Riding Rain Squalls

Alex Rust

08 November 2010 | Solomon Sea, north of Woodlark (muyua) Island

We left out of Budi Budi with good light and headed west towards Muyua island where, on a large scale chart, I had seen a possible bay on its northern coast. We have no detailed charts on the region (I dont think they exist), and even the garmin which we use for navigation would read in bold lettering ‘unsurveyed area’. We had been sailing for a couple hours towards an island that was nothing more than a huge rock that stuck up 100 feet out of the water and was 500 feet in diameter. The amount of birds circling and landing on it lured me in but the sun was down by the time we were close to enough to throw the dingy off and conquer the rock and so we turned away. About this time I noticed the depth sounder plunge to 30 feet. I checked the garmin which read us to be in 350 feet. Ben and Tree went on lookout at the bow but with only a fading dim glow of sun on the western horizon for light it was no use. My heart raced as it got down to 19 feet in total darkness. Not knowing which way to turn I decided to keep course and it was several minutes before more water appeared beneath the keel, but it left my mind wondering what other unknown shoals we would go over this night.

The next day we were hit by a half a dozen rain squalls. In between each system the wind would die to nothing and then gradually increase to 10 knots for a 30 minute period as it approached. Upon arrival its leading edge would bring 15 knot winds for 10 minutes then 20 knots for 2-3 minutes after which time the wind would lessen to 8 knots and a torrential downpour would engulf us taking visibility to near zero for 10 minutes or so before leaving us in bright sunshine and no wind once again. The first squall that hit I dropped the main when we hit 20 knots of wind, for the second squall I turned the boat into the wind until it past, and for the rest I rode with all three sails up trying to ride the wind as long as possible sometimes staying with it for a full 5 minutes or more with the boat heeled over dipping the rail and water sometimes reaching the cockpit. For each 5 minute run Tree would yell out like the girl that she is while Benito and I would lap up the excitement. We finished the day with full tanks of fresh water.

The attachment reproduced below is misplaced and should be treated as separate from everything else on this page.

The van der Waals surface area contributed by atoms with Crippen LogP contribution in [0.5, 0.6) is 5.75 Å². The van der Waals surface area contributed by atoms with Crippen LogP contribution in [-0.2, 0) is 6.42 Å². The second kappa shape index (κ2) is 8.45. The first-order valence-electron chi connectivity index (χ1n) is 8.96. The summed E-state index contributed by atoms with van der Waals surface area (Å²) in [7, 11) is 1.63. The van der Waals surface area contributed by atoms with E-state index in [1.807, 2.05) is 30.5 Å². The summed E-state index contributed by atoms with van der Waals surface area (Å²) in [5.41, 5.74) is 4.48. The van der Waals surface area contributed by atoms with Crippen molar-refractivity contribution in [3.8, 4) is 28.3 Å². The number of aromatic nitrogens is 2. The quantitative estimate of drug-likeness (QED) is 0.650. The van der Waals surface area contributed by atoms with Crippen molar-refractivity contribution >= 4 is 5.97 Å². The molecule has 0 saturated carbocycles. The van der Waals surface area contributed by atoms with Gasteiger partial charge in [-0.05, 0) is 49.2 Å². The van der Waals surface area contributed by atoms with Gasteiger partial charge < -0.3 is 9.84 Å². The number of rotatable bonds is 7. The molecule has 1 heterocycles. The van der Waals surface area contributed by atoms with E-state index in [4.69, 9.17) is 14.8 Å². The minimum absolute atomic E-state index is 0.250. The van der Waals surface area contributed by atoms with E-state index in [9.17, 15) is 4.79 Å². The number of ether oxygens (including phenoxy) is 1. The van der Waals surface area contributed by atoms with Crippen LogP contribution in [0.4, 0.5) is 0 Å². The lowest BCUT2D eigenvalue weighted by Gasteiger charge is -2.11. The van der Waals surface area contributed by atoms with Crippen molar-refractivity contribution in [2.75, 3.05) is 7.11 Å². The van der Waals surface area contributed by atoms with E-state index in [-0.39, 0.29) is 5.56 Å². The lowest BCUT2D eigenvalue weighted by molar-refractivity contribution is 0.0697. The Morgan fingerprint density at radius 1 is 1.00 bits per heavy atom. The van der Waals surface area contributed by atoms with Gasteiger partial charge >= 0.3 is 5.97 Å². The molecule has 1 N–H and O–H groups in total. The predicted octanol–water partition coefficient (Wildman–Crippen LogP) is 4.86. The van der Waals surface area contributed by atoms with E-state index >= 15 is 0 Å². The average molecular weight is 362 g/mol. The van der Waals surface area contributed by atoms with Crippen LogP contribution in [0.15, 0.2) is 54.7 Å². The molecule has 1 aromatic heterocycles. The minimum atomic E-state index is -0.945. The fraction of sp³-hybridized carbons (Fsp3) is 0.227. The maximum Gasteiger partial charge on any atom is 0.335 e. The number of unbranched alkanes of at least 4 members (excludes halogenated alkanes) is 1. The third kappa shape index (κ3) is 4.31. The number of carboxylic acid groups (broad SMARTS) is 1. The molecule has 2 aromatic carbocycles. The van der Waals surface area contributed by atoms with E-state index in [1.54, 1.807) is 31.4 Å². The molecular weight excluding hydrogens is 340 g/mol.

The next morning we arrived on the north side of Muyua. The island was large (nearly 60 miles from one end to the other) and thick with palm jungle, but leaving stretches of white sand beaches as barrier between itself and the bright blue sea. There were no signs of towns, villages or any type of human development but as we approached we noticed many indigenous children running out of the bush to catch a glimpse at us. We were later greeted by a local fisherman who paddled out to us in his dug out canoe. We brought him on board and he explained the lay of the entire north coast to us of which there looked to be no safe anchorage and the bay entrance where we were initially headed was blocked by reef. He tried many times to convince us to stay and it was difficult for him to understand why we couldn’t just drive the boat up on the beach like he does with his canoe. After accepting that we couldn’t stay he held up a large mackerel he had caught that morning and wanted to trade it. I offered him Tree but he didnt seem interested in the ‘dim dim’ (local word for whites) woman and so we settled on two fishing swivels for half the fish. He told of us some islands further west (trobriand islands) where they hold sex festivals for the yam gods. Sounds interesting thought we and so we said our good byes a took a coarse westward.

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